No-ride list proposed for Amtrak trains after Bin Laden 'aspiration' discovered
"Circumstances demand we make adjustments by increasing funding to enhance rail safety and monitoring on commuter rail transit and screening who gets on Amtrak passenger trains, so that we can provide a greater level of security to the public," the New York Democrat explained at a news conference.
During the raid this month at Bin Laden's compound in Pakistan, members of the Navy SEALS found information that Al Qaeda was considering sabotaging a U.S. passenger train on the 10th anniversary of 9/11 as it travelled over a valley or a bridge.
"We have no information of any imminent terrorist threat to the U.S. rail sector, but wanted to make sure our partners were aware of the alleged plotting," Matt Chandler, a Department of Homeland Security spokesman said last week when the intelligence was discovered amid the DVDs, flash drives, and hard drives discovered at Bin Laden's home.
Even though the 2004 bipartisan Sept. 11 commission recommended that the government check passengers' names against terror watch lists before they board passenger trains or cruise ships, that procedure has yet to be implemented. Schumer wants Homeland Security Secretary Janet Napolitano to increase the Secure Flight Program so as to include rail travel.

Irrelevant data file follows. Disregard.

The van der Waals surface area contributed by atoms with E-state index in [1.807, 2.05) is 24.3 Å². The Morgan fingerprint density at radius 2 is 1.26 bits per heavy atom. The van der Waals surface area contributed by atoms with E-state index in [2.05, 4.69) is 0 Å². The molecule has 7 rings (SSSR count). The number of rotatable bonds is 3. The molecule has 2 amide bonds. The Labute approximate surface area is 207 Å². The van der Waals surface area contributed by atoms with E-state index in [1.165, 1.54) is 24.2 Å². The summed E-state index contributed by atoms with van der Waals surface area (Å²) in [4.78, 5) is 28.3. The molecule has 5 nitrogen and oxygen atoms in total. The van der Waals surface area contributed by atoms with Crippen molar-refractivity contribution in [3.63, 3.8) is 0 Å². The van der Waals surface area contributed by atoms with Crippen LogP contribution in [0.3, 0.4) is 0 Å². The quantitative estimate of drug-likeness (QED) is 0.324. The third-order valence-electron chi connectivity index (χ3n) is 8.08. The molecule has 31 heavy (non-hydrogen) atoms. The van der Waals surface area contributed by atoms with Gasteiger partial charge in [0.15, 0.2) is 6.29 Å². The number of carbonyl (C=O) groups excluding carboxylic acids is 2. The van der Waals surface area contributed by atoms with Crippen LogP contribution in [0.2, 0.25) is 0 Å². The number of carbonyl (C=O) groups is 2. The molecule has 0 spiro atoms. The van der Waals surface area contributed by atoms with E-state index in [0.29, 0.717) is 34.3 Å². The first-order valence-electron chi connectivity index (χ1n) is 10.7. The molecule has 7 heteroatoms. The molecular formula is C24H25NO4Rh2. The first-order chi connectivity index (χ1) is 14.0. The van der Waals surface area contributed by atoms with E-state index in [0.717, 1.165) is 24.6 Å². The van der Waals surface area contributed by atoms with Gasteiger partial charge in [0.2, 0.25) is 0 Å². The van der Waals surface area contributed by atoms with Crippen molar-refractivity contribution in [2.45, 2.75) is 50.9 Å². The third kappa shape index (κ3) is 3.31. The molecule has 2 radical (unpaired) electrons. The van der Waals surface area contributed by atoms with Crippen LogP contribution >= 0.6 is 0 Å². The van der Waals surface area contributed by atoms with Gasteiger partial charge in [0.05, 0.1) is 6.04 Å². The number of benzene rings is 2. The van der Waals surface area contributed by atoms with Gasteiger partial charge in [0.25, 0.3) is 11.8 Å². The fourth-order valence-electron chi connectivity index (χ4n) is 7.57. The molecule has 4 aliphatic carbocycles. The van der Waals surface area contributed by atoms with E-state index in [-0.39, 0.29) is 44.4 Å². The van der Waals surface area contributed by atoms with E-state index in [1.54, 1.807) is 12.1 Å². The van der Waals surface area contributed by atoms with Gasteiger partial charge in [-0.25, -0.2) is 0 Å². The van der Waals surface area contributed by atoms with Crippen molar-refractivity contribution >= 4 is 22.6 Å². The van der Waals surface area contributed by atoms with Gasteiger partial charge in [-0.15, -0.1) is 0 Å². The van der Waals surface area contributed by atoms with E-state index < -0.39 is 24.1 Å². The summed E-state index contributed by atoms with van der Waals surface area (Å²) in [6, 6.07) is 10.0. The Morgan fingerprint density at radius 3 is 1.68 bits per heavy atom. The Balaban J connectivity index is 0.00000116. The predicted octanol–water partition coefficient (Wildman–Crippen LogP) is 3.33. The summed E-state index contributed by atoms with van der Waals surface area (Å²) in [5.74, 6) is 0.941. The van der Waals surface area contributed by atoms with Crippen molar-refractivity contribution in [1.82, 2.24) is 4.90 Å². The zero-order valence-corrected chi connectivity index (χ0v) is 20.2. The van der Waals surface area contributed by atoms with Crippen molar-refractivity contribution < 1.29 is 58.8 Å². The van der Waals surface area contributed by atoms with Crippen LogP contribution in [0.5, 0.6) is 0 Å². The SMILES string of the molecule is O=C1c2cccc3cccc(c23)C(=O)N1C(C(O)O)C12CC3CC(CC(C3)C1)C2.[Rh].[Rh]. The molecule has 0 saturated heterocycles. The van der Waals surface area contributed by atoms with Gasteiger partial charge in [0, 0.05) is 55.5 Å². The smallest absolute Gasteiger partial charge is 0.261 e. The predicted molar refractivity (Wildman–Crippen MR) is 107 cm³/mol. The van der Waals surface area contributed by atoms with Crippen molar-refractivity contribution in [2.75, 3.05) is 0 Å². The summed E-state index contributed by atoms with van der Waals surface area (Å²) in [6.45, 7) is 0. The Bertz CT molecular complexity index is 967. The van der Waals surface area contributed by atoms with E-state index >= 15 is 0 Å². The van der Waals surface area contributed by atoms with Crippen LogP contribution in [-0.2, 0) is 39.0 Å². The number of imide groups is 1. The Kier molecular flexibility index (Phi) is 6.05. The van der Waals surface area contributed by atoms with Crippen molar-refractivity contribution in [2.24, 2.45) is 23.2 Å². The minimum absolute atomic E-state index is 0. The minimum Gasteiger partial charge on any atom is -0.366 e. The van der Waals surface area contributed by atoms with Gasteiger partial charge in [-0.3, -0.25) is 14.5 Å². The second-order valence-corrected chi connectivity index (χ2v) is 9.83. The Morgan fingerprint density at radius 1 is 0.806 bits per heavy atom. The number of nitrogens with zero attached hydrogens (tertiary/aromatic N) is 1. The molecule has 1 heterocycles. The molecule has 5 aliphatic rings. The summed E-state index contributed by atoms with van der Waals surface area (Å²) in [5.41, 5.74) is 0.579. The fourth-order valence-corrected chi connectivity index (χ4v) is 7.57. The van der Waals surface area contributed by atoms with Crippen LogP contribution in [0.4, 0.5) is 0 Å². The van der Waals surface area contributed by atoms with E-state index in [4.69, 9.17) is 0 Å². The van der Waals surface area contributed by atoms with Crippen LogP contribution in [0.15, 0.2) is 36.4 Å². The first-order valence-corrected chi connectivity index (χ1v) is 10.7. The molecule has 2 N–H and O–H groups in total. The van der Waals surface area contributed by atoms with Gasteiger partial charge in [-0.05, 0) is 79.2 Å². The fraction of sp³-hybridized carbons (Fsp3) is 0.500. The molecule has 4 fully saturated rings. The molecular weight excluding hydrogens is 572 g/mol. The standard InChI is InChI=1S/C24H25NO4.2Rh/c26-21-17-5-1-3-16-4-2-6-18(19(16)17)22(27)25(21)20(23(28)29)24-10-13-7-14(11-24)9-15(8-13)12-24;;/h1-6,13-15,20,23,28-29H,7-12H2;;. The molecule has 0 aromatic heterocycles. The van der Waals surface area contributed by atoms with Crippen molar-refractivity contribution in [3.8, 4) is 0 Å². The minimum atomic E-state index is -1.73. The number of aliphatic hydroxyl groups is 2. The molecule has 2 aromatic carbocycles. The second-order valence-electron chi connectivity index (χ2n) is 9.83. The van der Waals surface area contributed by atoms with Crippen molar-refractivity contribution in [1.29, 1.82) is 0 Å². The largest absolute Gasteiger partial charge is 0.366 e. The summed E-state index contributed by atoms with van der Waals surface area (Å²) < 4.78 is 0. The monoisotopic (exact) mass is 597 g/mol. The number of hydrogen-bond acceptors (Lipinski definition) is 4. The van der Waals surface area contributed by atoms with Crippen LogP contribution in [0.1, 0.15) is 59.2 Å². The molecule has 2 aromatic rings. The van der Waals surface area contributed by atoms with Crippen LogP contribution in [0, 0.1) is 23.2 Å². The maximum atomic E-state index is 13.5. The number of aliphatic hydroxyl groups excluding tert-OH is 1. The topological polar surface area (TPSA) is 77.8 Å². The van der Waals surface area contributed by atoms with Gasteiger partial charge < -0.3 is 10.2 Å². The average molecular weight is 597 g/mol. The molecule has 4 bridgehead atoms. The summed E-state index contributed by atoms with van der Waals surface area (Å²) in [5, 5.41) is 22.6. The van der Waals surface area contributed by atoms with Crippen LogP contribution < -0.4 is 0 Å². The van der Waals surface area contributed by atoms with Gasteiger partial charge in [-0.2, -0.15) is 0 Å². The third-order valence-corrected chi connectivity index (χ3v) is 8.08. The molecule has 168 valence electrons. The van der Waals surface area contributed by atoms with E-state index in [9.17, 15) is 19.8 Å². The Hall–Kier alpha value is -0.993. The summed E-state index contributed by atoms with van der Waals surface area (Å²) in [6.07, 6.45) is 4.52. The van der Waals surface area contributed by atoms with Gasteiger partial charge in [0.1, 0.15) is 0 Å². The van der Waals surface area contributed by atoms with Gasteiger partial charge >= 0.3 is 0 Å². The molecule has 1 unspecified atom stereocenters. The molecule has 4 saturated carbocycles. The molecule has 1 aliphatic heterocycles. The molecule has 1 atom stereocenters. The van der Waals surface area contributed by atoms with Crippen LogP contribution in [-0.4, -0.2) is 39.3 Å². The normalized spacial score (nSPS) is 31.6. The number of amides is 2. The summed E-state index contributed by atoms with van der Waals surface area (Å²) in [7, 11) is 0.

On Monday, John O'Connor, Amtrak's vice president and chief of police, addressed Schumer's proposal, noting that he would be open to it under certain terms.
"All countermeasures add value in creating an overall security posture in protecting a rail system that operates in an open environment. The creation of a 'do not ride' list is no exception," O'Connor said in a statement.
"It would, however, have to be developed in close coordination with the Transportation Security Administration (TSA) and implemented in a way that respects civil rights and allows for the rapid flow of persons and trains, necessary for effective mass transit," he wrote.
-- Tony Pierce
Photo: U.S. Sen. Charles Schumer (D-N.Y.), left, is joined by U.S. Rep. Jerrold Nadler (D-N.Y.), left, U.S. Transportation Secretary Ray LaHood, second left, and U.S. Sen. Frank Lautenberg (D-N.J.), at an announcement in New York's Pennsylvania Station, Monday, May 9, 2011. Credit: Richard Drew / Associated Press